Cleveland Cultural Gardens

Designers: varied | City: Cleveland, OH | Project Type: cultural gardens, international, series
Date Visited: 09.20.12

Location: St Clair Ave & East Blvd Cleveland, OH 44108
Official Opening Date: Date back as early as 1926

Forget Around the World in 80 days– you can take that round-the-world trip in just one day at Cleveland’s Cultural Gardens.

This collection of the thirty-three–and growing!–Cleveland Cultural Gardens is one of the more unique features in Cleveland’s landscape. Each landscaped, internationally recognized gardens is located along Rockefeller Park in northwest Cleveland and represent a different ethnic group that contributed to Cleveland’s diverse cultural history.

In 1926, the Hebrew Garden became the first of the cultural gardens to be dedicated in this area. Many other gardens have followed suit, with the Croatian Garden as the most recent addition, dedicated on June 2012.

Incorporating traditional designs of its respective cultures, the gardens “symbolize a refuge of peace in a strife-torn world” by commemorating diversity. Each nationality group represented individually raised funds and donated the statuary and cultural icons of their respective countries for their garden. The city of Cleveland is in charge of garden maintenance.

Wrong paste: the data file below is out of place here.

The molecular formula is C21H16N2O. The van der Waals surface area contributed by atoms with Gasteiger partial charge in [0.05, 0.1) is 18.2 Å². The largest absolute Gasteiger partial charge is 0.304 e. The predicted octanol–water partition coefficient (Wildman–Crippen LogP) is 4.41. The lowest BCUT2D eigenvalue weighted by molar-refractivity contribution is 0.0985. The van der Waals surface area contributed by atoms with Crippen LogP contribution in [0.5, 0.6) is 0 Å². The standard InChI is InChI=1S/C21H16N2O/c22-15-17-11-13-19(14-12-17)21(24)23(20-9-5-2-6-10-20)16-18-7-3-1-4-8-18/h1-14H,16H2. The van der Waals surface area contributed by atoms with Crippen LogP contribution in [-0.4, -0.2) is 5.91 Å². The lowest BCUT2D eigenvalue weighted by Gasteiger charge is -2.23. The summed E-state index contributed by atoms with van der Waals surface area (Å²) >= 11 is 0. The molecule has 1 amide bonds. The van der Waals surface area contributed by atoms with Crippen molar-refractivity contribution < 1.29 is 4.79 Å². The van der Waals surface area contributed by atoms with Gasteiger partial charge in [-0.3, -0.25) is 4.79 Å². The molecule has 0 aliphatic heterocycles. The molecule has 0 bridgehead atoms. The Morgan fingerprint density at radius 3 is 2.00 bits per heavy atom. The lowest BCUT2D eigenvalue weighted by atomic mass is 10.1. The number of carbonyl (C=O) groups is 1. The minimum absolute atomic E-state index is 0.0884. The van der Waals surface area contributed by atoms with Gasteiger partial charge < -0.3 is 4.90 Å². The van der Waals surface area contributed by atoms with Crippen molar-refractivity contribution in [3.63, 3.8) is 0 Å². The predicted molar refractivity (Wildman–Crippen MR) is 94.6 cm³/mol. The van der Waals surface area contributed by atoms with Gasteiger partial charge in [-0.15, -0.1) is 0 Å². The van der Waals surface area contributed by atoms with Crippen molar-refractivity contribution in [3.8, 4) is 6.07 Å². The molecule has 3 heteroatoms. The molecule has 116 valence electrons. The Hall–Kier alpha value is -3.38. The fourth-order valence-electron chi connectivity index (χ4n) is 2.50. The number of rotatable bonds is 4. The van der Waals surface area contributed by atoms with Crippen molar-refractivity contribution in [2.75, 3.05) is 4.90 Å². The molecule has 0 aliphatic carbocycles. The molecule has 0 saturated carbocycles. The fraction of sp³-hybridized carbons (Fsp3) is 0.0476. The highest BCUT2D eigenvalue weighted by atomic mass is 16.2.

I highly recommend taking a bike to see these gardens because they are a bit spaced out with an upper and lower level and are located along a major street with no parking. Some parks were large and elaborate and rolled down the hillside, whereas a few others were less impressive and had a tiny footprint. My favorite gardens included the Hebrew and Irish gardens for their plant palette and garden design.

But many gardens had fallen into various states of disarray or have become prey to vandalism. Given that the city of Cleveland has nearly three dozen Cultural Gardens to upkeep and some of them are nearly a century-old, it’s not surprisingly that they’re showing such decline. While I was there, however, I did see a few park workers and a few high school students doing maintenance work for the Italian Garden. They had a working fountain, but when I peered down to the lower terrace fountain pool I saw a giant broken television and a few beer bottles floating in still water. Most gardens have since installed security cameras to monitor illegal behavior, but walking around, I could still see where garden features had been ripped up or torn away. Interestingly enough, it seems like the most vandalism and tagging occurred in the U.S.-themed gardens.

And even though touring the gardens would probably have been better with a tour guide–there was an online guide but I had forgotten to print it out–it was fun to be able to skip from garden to garden to see what elements, plantings, busts, and styles changed as I moved from country to country. But once again, I’m not visiting at when these gardens are at the height of their glory–I imagine that the Cleveland Cultural Gardens are at their most beautiful in spring.

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